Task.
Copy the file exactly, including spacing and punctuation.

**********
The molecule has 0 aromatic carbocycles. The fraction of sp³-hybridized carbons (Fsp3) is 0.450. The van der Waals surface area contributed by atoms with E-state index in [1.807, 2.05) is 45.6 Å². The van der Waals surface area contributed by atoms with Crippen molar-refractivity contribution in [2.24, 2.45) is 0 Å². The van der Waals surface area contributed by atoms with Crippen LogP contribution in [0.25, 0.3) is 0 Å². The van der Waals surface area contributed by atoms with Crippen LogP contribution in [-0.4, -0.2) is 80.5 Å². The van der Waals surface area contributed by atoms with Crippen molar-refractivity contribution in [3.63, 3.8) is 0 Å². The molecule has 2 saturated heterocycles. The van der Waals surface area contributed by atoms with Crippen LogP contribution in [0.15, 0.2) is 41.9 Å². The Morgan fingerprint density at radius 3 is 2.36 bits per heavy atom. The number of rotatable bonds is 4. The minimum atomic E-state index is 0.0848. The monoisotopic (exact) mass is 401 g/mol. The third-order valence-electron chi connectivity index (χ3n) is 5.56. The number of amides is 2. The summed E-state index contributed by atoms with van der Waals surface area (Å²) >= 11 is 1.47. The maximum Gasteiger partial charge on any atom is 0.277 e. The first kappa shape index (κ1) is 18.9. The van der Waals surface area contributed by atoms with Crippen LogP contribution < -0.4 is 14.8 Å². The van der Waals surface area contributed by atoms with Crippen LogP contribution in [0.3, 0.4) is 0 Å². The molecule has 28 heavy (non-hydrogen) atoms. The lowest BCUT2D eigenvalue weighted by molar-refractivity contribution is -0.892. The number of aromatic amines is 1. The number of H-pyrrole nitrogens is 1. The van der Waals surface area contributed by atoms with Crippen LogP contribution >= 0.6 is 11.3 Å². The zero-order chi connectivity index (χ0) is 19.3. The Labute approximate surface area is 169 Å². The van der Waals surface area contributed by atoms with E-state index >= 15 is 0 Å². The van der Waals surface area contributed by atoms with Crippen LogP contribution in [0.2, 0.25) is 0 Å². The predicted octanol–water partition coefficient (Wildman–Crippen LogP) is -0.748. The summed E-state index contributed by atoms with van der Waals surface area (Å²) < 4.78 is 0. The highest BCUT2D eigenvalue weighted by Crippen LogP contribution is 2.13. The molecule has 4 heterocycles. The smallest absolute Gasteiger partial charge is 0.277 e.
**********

The molecule has 0 aromatic carbocycles. The fraction of sp³-hybridized carbons (Fsp3) is 0.450. The van der Waals surface area contributed by atoms with E-state index in [1.807, 2.05) is 45.6 Å². The van der Waals surface area contributed by atoms with Crippen molar-refractivity contribution in [2.24, 2.45) is 0 Å². The van der Waals surface area contributed by atoms with Crippen LogP contribution in [0.25, 0.3) is 0 Å². The van der Waals surface area contributed by atoms with Crippen LogP contribution in [-0.4, -0.2) is 80.5 Å². The van der Waals surface area contributed by atoms with Crippen molar-refractivity contribution in [3.63, 3.8) is 0 Å². The molecule has 2 saturated heterocycles. The van der Waals surface area contributed by atoms with Crippen LogP contribution in [0.15, 0.2) is 41.9 Å². The Morgan fingerprint density at radius 3 is 2.36 bits per heavy atom. The number of rotatable bonds is 4. The minimum atomic E-state index is 0.0848. The monoisotopic (exact) mass is 401 g/mol. The third-order valence-electron chi connectivity index (χ3n) is 5.56. The number of amides is 2. The summed E-state index contributed by atoms with van der Waals surface area (Å²) >= 11 is 1.47. The maximum Gasteiger partial charge on any atom is 0.277 e. The first kappa shape index (κ1) is 18.9. The van der Waals surface area contributed by atoms with Crippen LogP contribution < -0.4 is 14.8 Å². The van der Waals surface area contributed by atoms with Crippen LogP contribution in [0.3, 0.4) is 0 Å². The molecule has 28 heavy (non-hydrogen) atoms. The lowest BCUT2D eigenvalue weighted by molar-refractivity contribution is -0.892. The number of aromatic amines is 1. The number of H-pyrrole nitrogens is 1. The van der Waals surface area contributed by atoms with Crippen LogP contribution >= 0.6 is 11.3 Å². The zero-order chi connectivity index (χ0) is 19.3. The Labute approximate surface area is 169 Å². The van der Waals surface area contributed by atoms with E-state index >= 15 is 0 Å². The van der Waals surface area contributed by atoms with Crippen LogP contribution in [0.2, 0.25) is 0 Å². The predicted octanol–water partition coefficient (Wildman–Crippen LogP) is -0.748. The summed E-state index contributed by atoms with van der Waals surface area (Å²) < 4.78 is 0. The highest BCUT2D eigenvalue weighted by Crippen LogP contribution is 2.13. The molecule has 4 heterocycles. The smallest absolute Gasteiger partial charge is 0.277 e.